Heilig, who is half Chinese and half white, grew up in Hawaii in a family long assimilated into American culture. Her first two books, The Girl from Everywhere and The Ship Beyond Time, mix science fiction and mythology, reflecting the “science fiction nerd” she was in childhood.” as well as her struggles to fix upon an identity. “If you can see yourself in a million stories, how do you settle down into one of them?” she mused.

The panelists discussed the importance of writing “mirror” books for children who don’t see themselves in literature, while moderator Richmond noted that “diverse books aren’t just for diverse kids, they are window books for other readers, too,” meaning windows into cultures readers may be unfamiliar with. DasGupta remarked that while she expected her heroine to appeal to girls of color, she was happily surprised when young white boys embraced the book for the sci-fi adventures and details like “demon snot.” Heilig counts older white men who are interested in maps and Hawaiian history—both explored in her books—among her readers.

On Faith and on Films

WNDB’s participation in the conference came about through Olugbemisola Rhuday-Perkovich, a former WNDB board member. “WNDB recognizes all diverse experiences including religious minorities,” said Richmond, “and so I thought the theme fit very well within our mission.” Rhuday-Perkovich served as moderator for a panel entitled “Glorious Impossibles: Writing About Faith for Younger Readers,” leading authors Ibi Zoboi, Karina Yan Glaser, and Veera Hiranandani in discussions about how they see faith and spirituality in children’s books, and how their own spirituality shows up on the page.

Hiranandani, who grew up with a Hindu father and a Jewish mother, always wondered what it would be like to be rooted in one religion, and her books reflect her questions about religious faith. In The Night Diary, her 2019 Newbery Honor Book that takes place in 1947, the main character Nisha is half Hindu/half Muslim in the new country of Pakistan. In her earlier The Whole Story of Half a Girl, the main character is, like Hiranandani, half Indian and half Jewish. “I find that I’m writing more now about characters finding their religious identities and questioning why faith is important. With each book, I re-evaluate my own interfaith, even though I feel that I have made my peace with not always feeling fully Jewish or Hindu,” she remarked.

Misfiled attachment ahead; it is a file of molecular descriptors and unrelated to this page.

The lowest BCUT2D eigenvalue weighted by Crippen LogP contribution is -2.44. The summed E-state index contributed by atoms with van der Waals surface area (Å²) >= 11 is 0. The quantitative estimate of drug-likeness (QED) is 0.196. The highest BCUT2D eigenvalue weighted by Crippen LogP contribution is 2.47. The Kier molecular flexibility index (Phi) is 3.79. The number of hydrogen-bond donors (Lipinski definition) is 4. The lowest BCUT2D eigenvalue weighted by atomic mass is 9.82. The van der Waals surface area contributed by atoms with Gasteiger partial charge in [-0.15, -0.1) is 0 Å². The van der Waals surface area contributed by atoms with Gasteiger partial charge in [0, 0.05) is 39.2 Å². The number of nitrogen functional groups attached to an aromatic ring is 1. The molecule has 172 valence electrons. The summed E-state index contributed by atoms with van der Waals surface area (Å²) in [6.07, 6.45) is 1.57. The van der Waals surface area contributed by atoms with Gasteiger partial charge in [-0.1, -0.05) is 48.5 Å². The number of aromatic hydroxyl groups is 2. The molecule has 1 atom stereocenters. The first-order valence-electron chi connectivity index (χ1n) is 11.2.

Zoboi believes that “there is a dire need for spirituality, especially for black and brown kids in urban areas.” In her books, she introduces African spiritual traditions—although she didn’t set out to do that, she admitted. “They just showed up,” she says, and now she is trying to go deeper. In Zoboi’s debut novel, American Street, Fabiola, newly arrived in Detroit from Haiti, holds onto her practice of the spiritual rituals of Haitian Vodou, which is an integral part of her identity. Vodou has connections with Catholicism and Irish Celtic myths, Zoboi explained, “and once you tap into Vodou, other deities open up.” In Zoboi’s second book, Pride, a character from Puerto Rico celebrates the rituals of Santeria, an African spiritual tradition that came to flourish in Latin America.

While there is no overt religion or spirituality in her series about the Vanderbeekers of 141st Street, a biracial family in Harlem, Glaser, who grew up as the daughter of a single non-practicing Catholic mother, said she writes about “happy families.” She came to the Christian faith in college and is now raising her daughters in the Episcopal All Angels Church. She feels that the community of faith that supports her family is reflected in her books.

Another panel considered film adaptations of books by L’Engle and keynote speaker Katherine Paterson. Cornelia Duryée of Kairos Productions, Catherine Hand, and David Paterson examined the challenges of adaptation on the panel “Icons of the True: Adapting Novels for Film.” Paterson, who wrote and produced the film of his mother’s Bridge to Terabithia in 2007 as well as the recent The Great Gilly Hopkins, starring Glenn Close, Octavia Spencer, and Kathy Bates, declared that the greatest challenge of making a film of a book is that everybody who has read a book already has a film of it in their head. Duryée, whose 2012 film Camilla Dickinson is adapted from L’Engle’s 1951 YA novel, agreed, adding that a film “is never going to be like the book,” due to the limitations of the medium—“you have to endlessly condense.”

Panelists talked about the demands often imposed by collaborators. When Disney first wanted to make A Bridge to Terabithia in the 1990s, they stipulated that “the girl can’t die”; readers know that the crux of the novel is the death of one of the main characters. “It took 17 years to get the film done right,” Paterson said. For Duryée, making Camilla Dickinson took 15 years because she refused to give in to the changes studios wanted, instead raising the money to produce the film herself.